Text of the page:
, a 1-ton mobile science laboratory, was slowly lowered to the surface of an ancient lake shore on Mars Thursday afternoon. The landing took place on Earth at 12:55 p.m. PT : “Touchdown confirmed.”
At the moment of landing, during NASA Mission Control at the Jet Propulsion Laboratory in Pasadena, California, screams and noises rang, but this was unlike previous Mars landings. Cheering scientists and engineers jumped off their chairs, but social distancing requirements prevented them (mostly) from their usual warm hugs.
This is what a rover landing on Mars looks like during a global pandemic.
“What a credit to the team,” said Steve Jurczyk, acting NASA administrator. “Everything went pretty much according to plan.”
In the run-up to the landing, the astronomers expressed a mixture of excitement and nervousness. “The most important thing for a successful mission is a safe landing,” said Glen Nagle, outreach manager at Australia’s Canberra Deep Space Communication Complex, which is part of NASA’s network of courts that communicate with robots across the solar system. “Neither we nor the missionaries have any real control over it.”
The Entry, Descent, and Landing Procedure (EDL) is known as “The Seven Minutes of Terror” – and for good reason, as many things can go wrong. But persistence hit the atmosphere at a speed of around 19,000 km / h and slowed to a complete standstill in 420 seconds, a process NASA has practically made an art. NASA last landed a rover on Mars in August 2012 when.
The mission is to last a Mars year, which corresponds to approximately 687 earth days. But if the story has something to tell, NASA can expand that further than it has before.
In the days to comeoccurred. NASA’s InSight lander listened from its home position of Elysium Planitia near the Martian equator as Perseverance invaded the faint atmosphere. And to capture all the fine details. “This is a new sensory way of engaging with the red planet,” said Alice Gorman, a space archaeologist at Flinders University in Australia. “We can close our eyes, imagine standing on the surface of Mars and listening to the sounds of Mars’ nature.”
were reflected back shortly after being put on in the Jet Propulsion Laboratory for mission control. They were captured by the left and right hazard avoidance cameras, two forward-facing cameras on board the rover. They’re a little dusty and just one picture in a band, but they’re wonderful.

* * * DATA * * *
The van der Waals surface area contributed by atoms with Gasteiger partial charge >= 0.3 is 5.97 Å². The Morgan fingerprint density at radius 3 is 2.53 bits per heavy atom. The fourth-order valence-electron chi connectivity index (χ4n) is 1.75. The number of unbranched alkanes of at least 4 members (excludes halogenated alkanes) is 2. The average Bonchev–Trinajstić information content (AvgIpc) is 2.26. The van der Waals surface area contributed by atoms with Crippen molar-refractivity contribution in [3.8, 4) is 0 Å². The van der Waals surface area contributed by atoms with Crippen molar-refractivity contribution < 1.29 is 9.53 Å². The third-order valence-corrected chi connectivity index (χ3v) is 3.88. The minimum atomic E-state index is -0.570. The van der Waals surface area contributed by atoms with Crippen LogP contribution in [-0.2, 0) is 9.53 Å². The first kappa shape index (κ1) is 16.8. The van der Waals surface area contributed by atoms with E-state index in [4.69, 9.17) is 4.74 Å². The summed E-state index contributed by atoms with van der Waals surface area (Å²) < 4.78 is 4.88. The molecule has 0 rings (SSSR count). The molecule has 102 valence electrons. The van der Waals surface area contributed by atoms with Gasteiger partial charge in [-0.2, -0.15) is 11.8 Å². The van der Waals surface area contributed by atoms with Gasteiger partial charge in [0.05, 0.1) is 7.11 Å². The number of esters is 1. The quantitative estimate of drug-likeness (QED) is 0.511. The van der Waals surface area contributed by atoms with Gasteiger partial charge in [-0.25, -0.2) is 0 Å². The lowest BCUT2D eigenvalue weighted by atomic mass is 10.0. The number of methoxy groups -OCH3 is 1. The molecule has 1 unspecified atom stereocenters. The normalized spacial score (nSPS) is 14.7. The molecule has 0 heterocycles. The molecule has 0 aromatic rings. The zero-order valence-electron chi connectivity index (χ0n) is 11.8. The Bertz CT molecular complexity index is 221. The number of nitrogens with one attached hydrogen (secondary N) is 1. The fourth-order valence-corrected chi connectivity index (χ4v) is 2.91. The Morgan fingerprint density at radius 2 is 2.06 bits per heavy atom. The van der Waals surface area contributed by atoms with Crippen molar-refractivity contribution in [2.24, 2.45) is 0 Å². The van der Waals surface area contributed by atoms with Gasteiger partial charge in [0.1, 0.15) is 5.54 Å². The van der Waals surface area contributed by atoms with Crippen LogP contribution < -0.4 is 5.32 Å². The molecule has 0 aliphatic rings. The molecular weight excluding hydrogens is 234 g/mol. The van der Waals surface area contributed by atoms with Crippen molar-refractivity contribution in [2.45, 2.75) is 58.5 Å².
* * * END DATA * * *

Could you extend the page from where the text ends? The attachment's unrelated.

Science begins next. Perseverance’s mission is set to usher in a new era of discovery on the red planet. It is believed that the landing site in Jezero Crater was once covered with water. Where there is water, life can arise. “These are the conditions under which early microbial life began on Earth,” says Brendan Burns, an astrobiologist at the University of New South Wales.
Hopefully “Percy”, as the rover was affectionately known, will discover signs of past life in the crater.
“This mission builds on years of exploration that showed Mars was once far more habitable than it is today, but persistence can tell if it was inhabited,” said Alan Duffy, professor of astrophysics at Swinburne University in Australia.
At a post touchdown briefing, Ken Farley said the landing site was “a great place” as it is right on the border of two “geological units” – basically in the middle of different types of rock. In this area Perseverance should be able to learn a lot more about the geological history of Jezero.
And the goals of Perseverance extend over a long period of time Way into the future, with two key components of the mission ready to set the stage for the next missions across the cosmos.
The first is a small helicopter hidden in the belly of the rover known as the Ingenuity. It’s just a test drone, but it could be the first vehicle flown on another planet. Success in the thin Martian atmosphere will pave the way for missions to other planets and moons. “If Ingenuity proves that we can successfully pilot aircraft on other planets, it will significantly expand the exploration possibilities in the future,” says Jonti Horner, astrophysicist at the University of Southern Queensland. Horner points out, which is expected to fly into the sky of Saturn’s moon Titan in 2034.
Back on Mars, Perseverance is expected to take soil samples that can be cached and left on the surface for a future Mars mission to collect. This sample return would be the first of its kind from the red planet. “This is like the coolest thing ever,” says Bonnie Teece, Ph.D. Candidate at the Australian Center for Astrobiology. “There are still things we cannot do from afar and questions that we can only answer with samples from Mars here on Earth.” A Russia-led sample return mission was attempted in 2011, but the spacecraft never made it into orbit.
enduranceUnder the early morning sun of the Florida coast aboard a United Launch Alliance Atlas V, he traveled from Earth to Mars for the last seven months, sheltered from the harsh environment of space inside the Mars 2020 spacecraft.
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